DAILY MAIL & GUARDIAN March 16, 1999

New World

The Devil and Ray Kurzweil
JAMAIS CASCIO advises suits and other Hollywood weasels on what could happen over the next hundred years. He worries about being called a futurist.


ay Kurzweil, the man who invented speaking computers for the blind, keyboard synthesizers for musicians, and usable speech recognition software for anyone, argues that, in the very near future, the processing capability of everyday computing systems will approach - and then pass - the abilities of the human brain.

In his recently published book entitled "The Age of Spiritual Machines: When Computers Exceed Human Intelligence" Kurzweil explains that soon, we as a global society will begin to confront questions of what we want our machines to do for us, what it means to be intelligent, and what it means to be human.

Kurzweil bases his argument on a simple premise: that computing power will continue to grow by roughly doubling every year or two. Supporting this argument are the notion that human organizations will continue to try to out-compete each other, recent advances in technology, and the history of computing summed up in one phrase: Moore's Law.

In 1965, Intel engineer Gordon Moore noted something interesting. Over the course of computing history up to that point, the number of transistors per square inch of computer processor had been doubling every 12-24 months. Since the number of transistors is roughly equivalent to processing power, this meant that computer chips had been doubling in capability approximately every 18 months.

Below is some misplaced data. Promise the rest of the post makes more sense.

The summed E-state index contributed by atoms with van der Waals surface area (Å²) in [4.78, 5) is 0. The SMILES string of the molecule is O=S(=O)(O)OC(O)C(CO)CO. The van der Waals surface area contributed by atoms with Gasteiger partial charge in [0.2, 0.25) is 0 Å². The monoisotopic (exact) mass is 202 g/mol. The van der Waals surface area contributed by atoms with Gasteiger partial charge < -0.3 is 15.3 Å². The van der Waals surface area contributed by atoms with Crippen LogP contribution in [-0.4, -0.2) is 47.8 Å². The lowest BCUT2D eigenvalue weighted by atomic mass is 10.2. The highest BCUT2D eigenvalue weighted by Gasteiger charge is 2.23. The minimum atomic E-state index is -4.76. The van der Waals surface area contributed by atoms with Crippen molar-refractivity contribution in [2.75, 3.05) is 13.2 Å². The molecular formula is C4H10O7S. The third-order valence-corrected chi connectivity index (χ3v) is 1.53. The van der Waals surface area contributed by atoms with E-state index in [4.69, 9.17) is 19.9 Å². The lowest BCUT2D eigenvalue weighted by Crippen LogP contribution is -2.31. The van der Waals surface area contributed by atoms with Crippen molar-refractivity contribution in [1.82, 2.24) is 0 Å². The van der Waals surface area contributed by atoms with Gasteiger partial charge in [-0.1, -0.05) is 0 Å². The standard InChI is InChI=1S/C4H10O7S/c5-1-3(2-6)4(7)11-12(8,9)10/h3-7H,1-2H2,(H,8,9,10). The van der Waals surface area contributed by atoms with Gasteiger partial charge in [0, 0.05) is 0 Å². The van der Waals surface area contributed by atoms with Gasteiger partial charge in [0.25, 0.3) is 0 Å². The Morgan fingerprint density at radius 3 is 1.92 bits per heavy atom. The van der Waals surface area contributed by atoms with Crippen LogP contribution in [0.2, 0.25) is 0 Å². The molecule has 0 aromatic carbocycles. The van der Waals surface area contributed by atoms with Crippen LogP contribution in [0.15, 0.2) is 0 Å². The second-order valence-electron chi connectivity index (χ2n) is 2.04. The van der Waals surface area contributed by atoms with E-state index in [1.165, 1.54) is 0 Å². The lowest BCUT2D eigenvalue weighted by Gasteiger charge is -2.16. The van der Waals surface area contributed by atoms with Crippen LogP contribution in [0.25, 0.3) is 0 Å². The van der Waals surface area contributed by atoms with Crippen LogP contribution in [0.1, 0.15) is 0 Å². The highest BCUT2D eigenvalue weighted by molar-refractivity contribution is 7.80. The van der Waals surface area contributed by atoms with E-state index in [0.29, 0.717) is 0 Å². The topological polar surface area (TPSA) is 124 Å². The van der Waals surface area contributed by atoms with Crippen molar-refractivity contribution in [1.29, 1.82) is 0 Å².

At first, most people considered it little more than an interesting coincidence. But the trend continued; every time computer chip manufacturers thought they were getting close to the limits of what the could do, somebody would come up with a new technique for making smaller, faster chips, and the improvements continued. To this day, average computer power doubles every 18 months.

(Doubling is an interesting phenomenon. Very small amounts, when doubled and redoubled, can become enormous sums over time. Take a chessboard, for example. If you agreed to pay me a single Rand on the first square, two Rand on the second, and so forth, by halfway through the board (the 32nd square), you'd owe me a bit more than 2 billion (2.1 x 10^9) Rand. Now things get really interesting. Each square doubles the last, and the sums continue to grow. By the time you reached the 64th square, you'd owe me a bit more than 9 quintillion Rand (9.2 x 10^18) -- on that square alone.)

This accelerating growth of computing power described by Moore's Law means that cheap desktop computers are able to do tasks today that even a few years ago would have been impossible for all but the most sophisticated supercomputers: voice recognition -- so the computer can understand what you say; visual identification -- so the computer can see who you are; software agency -- so the computer can recognize what you're working on and help you appropriately. Each of these capabilities can be added to a modern desktop PC for around than R 600 each.